20 Things That Happened for the First Time in 2022 in the African Tech Space

22 Things That Happened for the First Time in 2022 in the African Tech Scene (News Central TV)
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Due to the impacts of the economic crisis, 2022 was a different year for the African tech sector. The year was rife with tales of success, setbacks, and advancement. Here is a list of 22 firsts that occurred this year in the African tech industry.

Kenya was the first nation in Africa to introduce computer science as a topic in the classroom.

Former Kenyan president Uhuru Kenyatta said in August that computer programming would henceforth be taught in the country’s primary and secondary schools.

Uhuru Kenyatta

Because it encourages experimentation and provides kids the self-assurance to be creative, this announcement was highly received. It’s also considered as a step toward ensuring that Kenya maintains its status as one of the continent’s epicenters for digital innovation.

An announcement concerning teaching robots and coding in schools was made earlier this year by the South African Department of Education.

1. Nigeria and DRC Congo Now Have Startup Acts

Regulation is viewed as a crucial instrument in Africa for fostering innovation. This has sparked a need for supporting startup acts that would regulate the tech economy. A startup act provides a nation with the legal and institutional foundation needed to advance startups. It aids in fostering a climate in a nation that promotes the emergence, expansion, and operation of startups.

Following Tunisia’s historic law that was approved in April 2018, Senegal became the second African country to establish a national startup act in December 2019. Nigeria and the DRC joined the list of African nations with startup acts this year.

Over 10 African countries, including Kenya, Rwanda, Ghana, and Ethiopia, are still in the process of drafting their startup bills.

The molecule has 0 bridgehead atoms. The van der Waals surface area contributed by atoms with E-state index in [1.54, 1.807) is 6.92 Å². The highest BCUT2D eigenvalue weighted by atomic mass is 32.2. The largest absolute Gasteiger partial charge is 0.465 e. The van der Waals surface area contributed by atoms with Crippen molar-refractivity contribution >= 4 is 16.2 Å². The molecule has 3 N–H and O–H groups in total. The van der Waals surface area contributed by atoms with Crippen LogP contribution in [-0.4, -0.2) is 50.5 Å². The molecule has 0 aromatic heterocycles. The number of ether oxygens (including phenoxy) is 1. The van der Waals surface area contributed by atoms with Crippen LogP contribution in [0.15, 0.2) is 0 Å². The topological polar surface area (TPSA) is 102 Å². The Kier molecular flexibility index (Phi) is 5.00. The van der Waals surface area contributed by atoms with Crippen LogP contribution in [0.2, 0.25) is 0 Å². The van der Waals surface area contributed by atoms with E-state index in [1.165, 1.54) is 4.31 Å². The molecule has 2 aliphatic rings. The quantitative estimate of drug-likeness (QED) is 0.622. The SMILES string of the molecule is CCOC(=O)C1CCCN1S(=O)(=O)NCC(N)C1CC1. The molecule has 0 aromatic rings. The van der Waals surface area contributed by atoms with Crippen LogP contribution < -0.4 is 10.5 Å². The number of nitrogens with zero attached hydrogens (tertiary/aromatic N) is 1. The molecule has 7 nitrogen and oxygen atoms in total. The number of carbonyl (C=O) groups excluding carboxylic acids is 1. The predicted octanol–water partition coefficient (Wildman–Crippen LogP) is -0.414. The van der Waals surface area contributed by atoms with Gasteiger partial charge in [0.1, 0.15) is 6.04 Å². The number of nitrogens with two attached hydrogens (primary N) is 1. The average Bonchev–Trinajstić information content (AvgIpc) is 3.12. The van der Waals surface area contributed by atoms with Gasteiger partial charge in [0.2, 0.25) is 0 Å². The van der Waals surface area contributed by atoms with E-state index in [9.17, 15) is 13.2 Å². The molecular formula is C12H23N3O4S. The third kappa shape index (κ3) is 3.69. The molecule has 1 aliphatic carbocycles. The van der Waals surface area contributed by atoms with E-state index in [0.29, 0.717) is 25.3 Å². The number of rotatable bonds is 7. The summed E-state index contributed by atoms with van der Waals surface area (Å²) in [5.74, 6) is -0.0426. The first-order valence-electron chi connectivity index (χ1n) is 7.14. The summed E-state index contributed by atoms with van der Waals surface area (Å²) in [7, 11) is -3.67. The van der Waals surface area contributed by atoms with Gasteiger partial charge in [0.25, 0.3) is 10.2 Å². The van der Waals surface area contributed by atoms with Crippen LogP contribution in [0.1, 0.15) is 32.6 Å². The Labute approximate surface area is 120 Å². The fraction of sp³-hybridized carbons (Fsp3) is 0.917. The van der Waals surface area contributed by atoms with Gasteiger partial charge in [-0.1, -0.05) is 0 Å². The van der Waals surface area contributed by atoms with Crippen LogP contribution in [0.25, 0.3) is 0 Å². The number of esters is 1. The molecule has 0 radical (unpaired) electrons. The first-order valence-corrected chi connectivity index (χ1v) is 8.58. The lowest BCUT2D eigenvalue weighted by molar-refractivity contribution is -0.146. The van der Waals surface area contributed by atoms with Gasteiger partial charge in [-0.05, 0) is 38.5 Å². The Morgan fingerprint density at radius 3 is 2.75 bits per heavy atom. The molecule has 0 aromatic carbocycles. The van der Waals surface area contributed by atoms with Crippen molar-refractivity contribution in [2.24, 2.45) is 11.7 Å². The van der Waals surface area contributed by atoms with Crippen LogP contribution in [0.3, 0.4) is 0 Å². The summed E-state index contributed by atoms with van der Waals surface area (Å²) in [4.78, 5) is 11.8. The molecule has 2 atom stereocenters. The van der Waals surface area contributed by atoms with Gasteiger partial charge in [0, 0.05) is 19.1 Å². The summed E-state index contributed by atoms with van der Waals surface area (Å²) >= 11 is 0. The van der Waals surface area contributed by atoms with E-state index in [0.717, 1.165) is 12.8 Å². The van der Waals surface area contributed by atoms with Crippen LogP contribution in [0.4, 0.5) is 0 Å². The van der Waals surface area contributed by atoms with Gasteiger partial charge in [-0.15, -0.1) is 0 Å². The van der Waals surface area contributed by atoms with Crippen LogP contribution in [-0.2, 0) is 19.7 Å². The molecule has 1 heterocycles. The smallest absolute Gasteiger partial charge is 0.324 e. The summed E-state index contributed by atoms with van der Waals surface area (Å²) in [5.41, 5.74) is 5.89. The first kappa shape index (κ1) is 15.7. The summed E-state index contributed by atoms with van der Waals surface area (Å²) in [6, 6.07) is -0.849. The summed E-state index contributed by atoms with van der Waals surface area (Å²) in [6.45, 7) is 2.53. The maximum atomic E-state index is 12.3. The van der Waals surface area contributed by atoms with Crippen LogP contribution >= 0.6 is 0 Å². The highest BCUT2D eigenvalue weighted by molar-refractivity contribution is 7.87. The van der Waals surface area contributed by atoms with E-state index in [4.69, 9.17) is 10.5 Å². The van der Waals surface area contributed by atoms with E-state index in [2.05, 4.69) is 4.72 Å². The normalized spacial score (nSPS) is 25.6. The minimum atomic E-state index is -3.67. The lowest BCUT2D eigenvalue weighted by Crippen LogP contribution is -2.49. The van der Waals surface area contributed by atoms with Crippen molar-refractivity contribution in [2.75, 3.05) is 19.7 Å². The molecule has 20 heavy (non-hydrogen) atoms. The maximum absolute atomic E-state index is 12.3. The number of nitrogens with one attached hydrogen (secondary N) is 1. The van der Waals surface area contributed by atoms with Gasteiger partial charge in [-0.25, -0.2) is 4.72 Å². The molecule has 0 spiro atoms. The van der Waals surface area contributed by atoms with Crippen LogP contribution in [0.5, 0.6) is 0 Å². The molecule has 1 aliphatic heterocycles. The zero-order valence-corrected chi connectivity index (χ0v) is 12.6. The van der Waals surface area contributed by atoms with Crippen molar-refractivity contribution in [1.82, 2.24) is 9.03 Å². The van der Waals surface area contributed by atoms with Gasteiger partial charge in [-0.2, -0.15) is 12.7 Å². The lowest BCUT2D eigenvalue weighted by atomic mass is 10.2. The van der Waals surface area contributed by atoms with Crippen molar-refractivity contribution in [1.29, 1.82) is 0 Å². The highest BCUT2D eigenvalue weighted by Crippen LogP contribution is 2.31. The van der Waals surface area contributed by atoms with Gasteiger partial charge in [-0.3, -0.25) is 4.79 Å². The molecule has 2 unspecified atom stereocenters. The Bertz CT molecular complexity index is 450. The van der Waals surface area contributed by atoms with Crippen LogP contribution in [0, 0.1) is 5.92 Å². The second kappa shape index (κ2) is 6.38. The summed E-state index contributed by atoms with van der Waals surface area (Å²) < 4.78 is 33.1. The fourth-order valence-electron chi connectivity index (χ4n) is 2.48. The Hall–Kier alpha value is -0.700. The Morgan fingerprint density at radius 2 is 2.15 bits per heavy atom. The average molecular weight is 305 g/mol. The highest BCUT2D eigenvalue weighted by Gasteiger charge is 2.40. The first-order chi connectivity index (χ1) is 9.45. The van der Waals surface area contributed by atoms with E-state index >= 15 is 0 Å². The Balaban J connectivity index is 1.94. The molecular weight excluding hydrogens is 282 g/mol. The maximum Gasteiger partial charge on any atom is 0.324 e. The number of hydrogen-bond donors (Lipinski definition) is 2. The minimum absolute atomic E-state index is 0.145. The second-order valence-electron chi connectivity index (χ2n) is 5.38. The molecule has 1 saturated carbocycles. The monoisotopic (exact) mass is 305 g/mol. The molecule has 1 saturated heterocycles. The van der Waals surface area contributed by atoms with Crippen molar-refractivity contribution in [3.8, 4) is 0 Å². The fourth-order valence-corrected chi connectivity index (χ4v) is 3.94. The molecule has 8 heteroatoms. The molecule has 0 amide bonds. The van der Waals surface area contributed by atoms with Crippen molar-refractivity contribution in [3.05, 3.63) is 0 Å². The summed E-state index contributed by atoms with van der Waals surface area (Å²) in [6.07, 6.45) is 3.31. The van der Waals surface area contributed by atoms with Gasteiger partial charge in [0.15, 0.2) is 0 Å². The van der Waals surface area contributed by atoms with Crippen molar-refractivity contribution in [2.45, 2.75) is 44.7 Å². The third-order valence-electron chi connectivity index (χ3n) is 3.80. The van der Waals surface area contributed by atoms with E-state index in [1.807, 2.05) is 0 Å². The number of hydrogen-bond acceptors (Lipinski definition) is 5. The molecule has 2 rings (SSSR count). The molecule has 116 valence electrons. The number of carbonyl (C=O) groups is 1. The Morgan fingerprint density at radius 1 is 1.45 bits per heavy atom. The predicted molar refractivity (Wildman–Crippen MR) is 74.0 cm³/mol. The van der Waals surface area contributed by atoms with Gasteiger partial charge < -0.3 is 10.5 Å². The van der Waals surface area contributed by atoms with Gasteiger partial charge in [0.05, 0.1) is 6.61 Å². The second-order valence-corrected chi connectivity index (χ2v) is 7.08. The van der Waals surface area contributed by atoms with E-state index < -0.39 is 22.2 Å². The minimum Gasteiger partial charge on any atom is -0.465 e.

2. Massive Wave of Layoffs

Employees of African startups were not immune from layoffs this year, which are a regular occurrence during an economic slump.

Data from layoffs.fyi, a crowdsourced database of tech layoffs, reveals that since the start of COVID-19, 1,495 tech companies have fired 246,267 employees. Over 50,000 of these layoffs occurred in 2022, and at least 1,000 of them affected tech professionals in Africa.

Swvl, an Egyptian mobility startup, fired roughly 400 workers in May to kick off the layoffs. Many other startups, including Twiga Foods, Quidax, Vendease, 54 Gene, and Sendy, also undertook a similar practice and attributed it to the recession.

3.Nigerian Fintech Companies Battled With Fraud Allegations in Kenya

In particular, the Central Bank of Kenya and its Asset Recovery Agency (ARA) were looking into charges of card fraud and international money laundering against Nigerian businesses.

The following companies and individuals were charged with money laundering: Flutterwave Payment Technology Limited, Boxtrip Travel and Tours Limited, Bagtrip Travel Limited, Elivalat Fintech Limited, Adguru Technology Limited, Hupesi Solutions, Cruz Ride Auto Limited, Korapay, and a certain Simon Ngige.

Many of these fintech firms, including Flutterwave, Kora Pay, and Kandon, have been exonerated of these claims of fraud.

4.Over $4 Billion Raised in Venture Capital Funding

The actual amount that African entrepreneurs raised in 2022 is still up for debate, but all signs point to it being close to what they raised the previous year. According to the Big Deal, about $4 billion has been raised so far in 2022.

There were a few noteworthy investment deals done this year even though no unicorns were minted. Wasoko (formerly Sokowatch) closed a $125 million Series B at a $625 million valuation; Algerian Yassir raised $150 million Series B; Nigerian Fintech TeamApt raised $50 million; and Congo-based crypto startup Jambo raised a total of $37.5 million this year. Ramani, a Tanzanian startup, raised $32 million in Series A funding, the largest Series A ever from the country.

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5.African Companies Embraced the Metaverse

The Metaverse has gained enormous popularity over the past year, and numerous businesses have entered the market by filing patents or conducting tests.

Africa’s largest telco, MTN, made history by being the first African firm to purchase 144 parcels of virtual land in the Africarare metaverse Ubuntuland in February following its relaunch. Later on in the year, South African retailers Game and Nedbank did the same.

6.Global Tech Companies Setup African Offices